Here are some recommendations to help you when meeting with the other parent:

  • Prepare example parenting plans and parenting time schedules to show your ideas
  • Write down the thoughts and concerns that you want to go over before you meet
  • Be flexible about your parenting agreements
  • Hear out the other parent’s ideas and concerns
  • Set aside any personal differences with the other parent
  • Think of your child when you work out your parenting agreement
  • Don’t talk about divorce issues or other outside issues during the meeting
  • Bring your work schedule and the child’s school schedule
  • Talk to your child about what they want in the agreement (if your child is old enough)
  • Seek mediation or counseling if needed
  • Get enough sleep the night before you meet, maybe each bring a friend to reduce tension
  • Allow multiple meetings (don’t try to discuss too much at once)
  • Take a break if things get strained, you can always try again later

Record your actual custody circumstances

You may find it beneficial to track the actual time, so you know how to prepare your custody plan.

Track your actual parenting time, so you know how your actual time correlates to your scheduled time. This can help you define your custody and visitation schedule and know if the schedule is being upheld.  For example, if one parent works nights and weekends, creative scheduling is going to be required to see the children during normal waking hours, when they are typically in school.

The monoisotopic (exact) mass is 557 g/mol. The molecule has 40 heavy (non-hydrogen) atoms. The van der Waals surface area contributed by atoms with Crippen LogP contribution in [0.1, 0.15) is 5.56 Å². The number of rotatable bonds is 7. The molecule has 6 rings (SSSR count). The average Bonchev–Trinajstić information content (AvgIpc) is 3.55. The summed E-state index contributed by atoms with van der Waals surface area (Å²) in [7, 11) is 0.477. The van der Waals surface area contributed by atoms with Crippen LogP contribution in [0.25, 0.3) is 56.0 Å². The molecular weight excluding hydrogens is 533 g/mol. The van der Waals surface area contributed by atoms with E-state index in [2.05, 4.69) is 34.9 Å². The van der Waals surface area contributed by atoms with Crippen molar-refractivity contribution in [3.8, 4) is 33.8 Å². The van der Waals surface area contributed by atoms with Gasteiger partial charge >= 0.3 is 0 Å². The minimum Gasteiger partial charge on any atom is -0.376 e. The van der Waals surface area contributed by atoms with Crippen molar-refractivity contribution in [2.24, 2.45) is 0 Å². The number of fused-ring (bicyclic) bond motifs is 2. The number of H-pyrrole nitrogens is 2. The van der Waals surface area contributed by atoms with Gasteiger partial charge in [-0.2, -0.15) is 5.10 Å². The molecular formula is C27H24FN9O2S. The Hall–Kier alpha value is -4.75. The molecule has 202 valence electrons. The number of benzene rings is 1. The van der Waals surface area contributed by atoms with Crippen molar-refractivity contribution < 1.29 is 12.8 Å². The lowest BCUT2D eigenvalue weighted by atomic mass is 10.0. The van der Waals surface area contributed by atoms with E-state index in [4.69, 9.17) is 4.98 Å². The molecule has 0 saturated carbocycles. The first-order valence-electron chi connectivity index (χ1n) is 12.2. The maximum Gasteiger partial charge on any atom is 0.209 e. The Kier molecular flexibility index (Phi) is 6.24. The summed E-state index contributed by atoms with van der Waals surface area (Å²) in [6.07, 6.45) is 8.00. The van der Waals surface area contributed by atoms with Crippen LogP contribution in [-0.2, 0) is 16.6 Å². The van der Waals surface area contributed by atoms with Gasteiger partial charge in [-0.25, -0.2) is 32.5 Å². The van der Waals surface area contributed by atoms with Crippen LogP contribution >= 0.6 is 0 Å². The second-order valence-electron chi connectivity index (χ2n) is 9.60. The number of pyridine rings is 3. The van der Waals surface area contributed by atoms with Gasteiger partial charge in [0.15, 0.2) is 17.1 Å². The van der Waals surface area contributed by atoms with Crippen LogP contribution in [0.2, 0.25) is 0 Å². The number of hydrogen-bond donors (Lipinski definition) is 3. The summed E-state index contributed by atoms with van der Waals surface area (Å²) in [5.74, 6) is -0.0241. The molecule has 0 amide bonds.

You can also keep a custody log book where you write notes about what happens during your parenting time. You can use your book to communicate with the other parent or keep it for your records.

Tracking your parenting time and keeping a log book helps you win custody by making sure your plan is the correct one for you and your child. It also helps each parent follow the plan.  The log book can also be critical for “going back to court” after your original plan is in place.

Present a winning case in court

If you and your child’s other parent are incapable of coming to an agreement about custody arrangements, you will go to family court, and a judge will determine the final parenting time arrangements.

To win in family court, you must develop a parenting plan and show the judge how that plan will benefit your child. It might be a good idea to hire an attorney to come up with your plan and represent you in court.  Things can and will get complicated.

You can represent yourself and still win custody, you will just need to prepare an appropriate plan and present it very well.

Attend custody mediation to win your case

If both parents cannot work out a custody agreement, you should consider going to custody mediation with a third party professional.